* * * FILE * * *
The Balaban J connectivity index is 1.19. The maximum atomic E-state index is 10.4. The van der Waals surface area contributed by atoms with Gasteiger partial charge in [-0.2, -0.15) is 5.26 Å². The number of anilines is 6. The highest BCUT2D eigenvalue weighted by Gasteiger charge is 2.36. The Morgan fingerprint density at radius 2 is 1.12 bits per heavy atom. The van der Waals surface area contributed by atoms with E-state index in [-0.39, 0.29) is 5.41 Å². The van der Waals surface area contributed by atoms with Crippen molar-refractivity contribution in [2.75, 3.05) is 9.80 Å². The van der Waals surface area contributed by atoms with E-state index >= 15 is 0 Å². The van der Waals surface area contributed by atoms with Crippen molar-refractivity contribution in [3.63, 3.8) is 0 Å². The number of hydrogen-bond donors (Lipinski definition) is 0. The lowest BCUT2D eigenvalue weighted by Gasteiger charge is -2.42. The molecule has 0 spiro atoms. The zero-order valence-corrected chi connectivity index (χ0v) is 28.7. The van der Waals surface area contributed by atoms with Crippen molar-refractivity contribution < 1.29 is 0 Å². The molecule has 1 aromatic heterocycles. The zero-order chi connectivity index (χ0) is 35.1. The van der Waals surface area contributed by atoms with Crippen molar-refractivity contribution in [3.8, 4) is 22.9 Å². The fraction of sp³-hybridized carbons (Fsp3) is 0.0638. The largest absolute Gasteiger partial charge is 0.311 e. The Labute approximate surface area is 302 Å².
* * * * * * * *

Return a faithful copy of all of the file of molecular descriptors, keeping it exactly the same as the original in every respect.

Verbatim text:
The Balaban J connectivity index is 1.19. The maximum atomic E-state index is 10.4. The van der Waals surface area contributed by atoms with Gasteiger partial charge in [-0.2, -0.15) is 5.26 Å². The number of anilines is 6. The highest BCUT2D eigenvalue weighted by Gasteiger charge is 2.36. The Morgan fingerprint density at radius 2 is 1.12 bits per heavy atom. The van der Waals surface area contributed by atoms with E-state index in [-0.39, 0.29) is 5.41 Å². The van der Waals surface area contributed by atoms with Crippen molar-refractivity contribution in [2.75, 3.05) is 9.80 Å². The van der Waals surface area contributed by atoms with E-state index >= 15 is 0 Å². The van der Waals surface area contributed by atoms with Crippen molar-refractivity contribution in [3.63, 3.8) is 0 Å². The number of hydrogen-bond donors (Lipinski definition) is 0. The lowest BCUT2D eigenvalue weighted by Gasteiger charge is -2.42. The molecule has 0 spiro atoms. The zero-order valence-corrected chi connectivity index (χ0v) is 28.7. The van der Waals surface area contributed by atoms with Crippen molar-refractivity contribution < 1.29 is 0 Å². The molecule has 1 aromatic heterocycles. The zero-order chi connectivity index (χ0) is 35.1. The van der Waals surface area contributed by atoms with Crippen molar-refractivity contribution in [3.8, 4) is 22.9 Å². The fraction of sp³-hybridized carbons (Fsp3) is 0.0638. The largest absolute Gasteiger partial charge is 0.311 e. The Labute approximate surface area is 302 Å².